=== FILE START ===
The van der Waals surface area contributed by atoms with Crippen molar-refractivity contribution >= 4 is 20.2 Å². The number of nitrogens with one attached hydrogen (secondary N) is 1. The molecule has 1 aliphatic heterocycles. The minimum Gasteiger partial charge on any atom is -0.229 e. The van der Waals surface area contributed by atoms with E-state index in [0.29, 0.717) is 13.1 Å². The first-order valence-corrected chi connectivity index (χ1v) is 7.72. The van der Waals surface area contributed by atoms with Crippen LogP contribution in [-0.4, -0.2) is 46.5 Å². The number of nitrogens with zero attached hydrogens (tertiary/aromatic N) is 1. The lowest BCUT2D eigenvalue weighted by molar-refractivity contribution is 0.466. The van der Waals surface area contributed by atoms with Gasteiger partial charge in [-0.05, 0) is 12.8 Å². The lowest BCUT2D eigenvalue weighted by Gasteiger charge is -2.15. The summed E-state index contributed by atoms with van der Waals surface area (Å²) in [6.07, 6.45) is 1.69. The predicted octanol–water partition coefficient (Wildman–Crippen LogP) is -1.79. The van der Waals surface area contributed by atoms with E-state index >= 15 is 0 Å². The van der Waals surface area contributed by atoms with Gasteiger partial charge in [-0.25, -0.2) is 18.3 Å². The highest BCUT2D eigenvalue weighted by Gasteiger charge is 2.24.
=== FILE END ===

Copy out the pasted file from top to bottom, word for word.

The van der Waals surface area contributed by atoms with Crippen molar-refractivity contribution >= 4 is 20.2 Å². The number of nitrogens with one attached hydrogen (secondary N) is 1. The molecule has 1 aliphatic heterocycles. The minimum Gasteiger partial charge on any atom is -0.229 e. The van der Waals surface area contributed by atoms with E-state index in [0.29, 0.717) is 13.1 Å². The first-order valence-corrected chi connectivity index (χ1v) is 7.72. The van der Waals surface area contributed by atoms with Crippen LogP contribution in [-0.4, -0.2) is 46.5 Å². The number of nitrogens with zero attached hydrogens (tertiary/aromatic N) is 1. The lowest BCUT2D eigenvalue weighted by molar-refractivity contribution is 0.466. The van der Waals surface area contributed by atoms with Gasteiger partial charge in [-0.05, 0) is 12.8 Å². The lowest BCUT2D eigenvalue weighted by Gasteiger charge is -2.15. The summed E-state index contributed by atoms with van der Waals surface area (Å²) in [6.07, 6.45) is 1.69. The predicted octanol–water partition coefficient (Wildman–Crippen LogP) is -1.79. The van der Waals surface area contributed by atoms with E-state index >= 15 is 0 Å². The van der Waals surface area contributed by atoms with Gasteiger partial charge in [-0.25, -0.2) is 18.3 Å². The highest BCUT2D eigenvalue weighted by Gasteiger charge is 2.24.